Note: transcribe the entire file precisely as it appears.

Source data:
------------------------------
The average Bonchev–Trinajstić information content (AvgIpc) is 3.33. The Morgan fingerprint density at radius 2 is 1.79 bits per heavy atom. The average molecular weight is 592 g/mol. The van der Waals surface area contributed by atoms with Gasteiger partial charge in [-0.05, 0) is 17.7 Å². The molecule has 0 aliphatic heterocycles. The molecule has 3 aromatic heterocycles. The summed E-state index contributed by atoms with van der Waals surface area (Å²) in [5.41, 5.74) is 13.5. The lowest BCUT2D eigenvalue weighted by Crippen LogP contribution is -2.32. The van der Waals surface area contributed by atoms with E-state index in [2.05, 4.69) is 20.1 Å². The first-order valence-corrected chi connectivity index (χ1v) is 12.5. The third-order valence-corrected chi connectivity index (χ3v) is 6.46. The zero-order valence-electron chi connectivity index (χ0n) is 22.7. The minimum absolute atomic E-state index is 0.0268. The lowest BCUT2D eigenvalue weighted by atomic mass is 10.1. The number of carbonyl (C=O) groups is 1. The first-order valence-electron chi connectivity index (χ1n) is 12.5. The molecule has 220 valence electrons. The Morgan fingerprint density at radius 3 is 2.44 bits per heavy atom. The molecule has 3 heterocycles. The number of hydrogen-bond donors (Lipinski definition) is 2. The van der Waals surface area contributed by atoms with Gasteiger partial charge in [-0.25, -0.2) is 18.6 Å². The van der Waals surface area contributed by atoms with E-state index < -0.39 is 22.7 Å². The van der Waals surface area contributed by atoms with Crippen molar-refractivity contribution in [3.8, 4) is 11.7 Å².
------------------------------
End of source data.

The average Bonchev–Trinajstić information content (AvgIpc) is 3.33. The Morgan fingerprint density at radius 2 is 1.79 bits per heavy atom. The average molecular weight is 592 g/mol. The van der Waals surface area contributed by atoms with Gasteiger partial charge in [-0.05, 0) is 17.7 Å². The molecule has 0 aliphatic heterocycles. The molecule has 3 aromatic heterocycles. The summed E-state index contributed by atoms with van der Waals surface area (Å²) in [5.41, 5.74) is 13.5. The lowest BCUT2D eigenvalue weighted by Crippen LogP contribution is -2.32. The van der Waals surface area contributed by atoms with E-state index in [2.05, 4.69) is 20.1 Å². The first-order valence-corrected chi connectivity index (χ1v) is 12.5. The third-order valence-corrected chi connectivity index (χ3v) is 6.46. The zero-order valence-electron chi connectivity index (χ0n) is 22.7. The minimum absolute atomic E-state index is 0.0268. The lowest BCUT2D eigenvalue weighted by atomic mass is 10.1. The number of carbonyl (C=O) groups is 1. The first-order valence-electron chi connectivity index (χ1n) is 12.5. The molecule has 220 valence electrons. The Morgan fingerprint density at radius 3 is 2.44 bits per heavy atom. The molecule has 3 heterocycles. The number of hydrogen-bond donors (Lipinski definition) is 2. The van der Waals surface area contributed by atoms with Gasteiger partial charge in [-0.25, -0.2) is 18.6 Å². The van der Waals surface area contributed by atoms with E-state index < -0.39 is 22.7 Å². The van der Waals surface area contributed by atoms with Crippen molar-refractivity contribution in [3.8, 4) is 11.7 Å².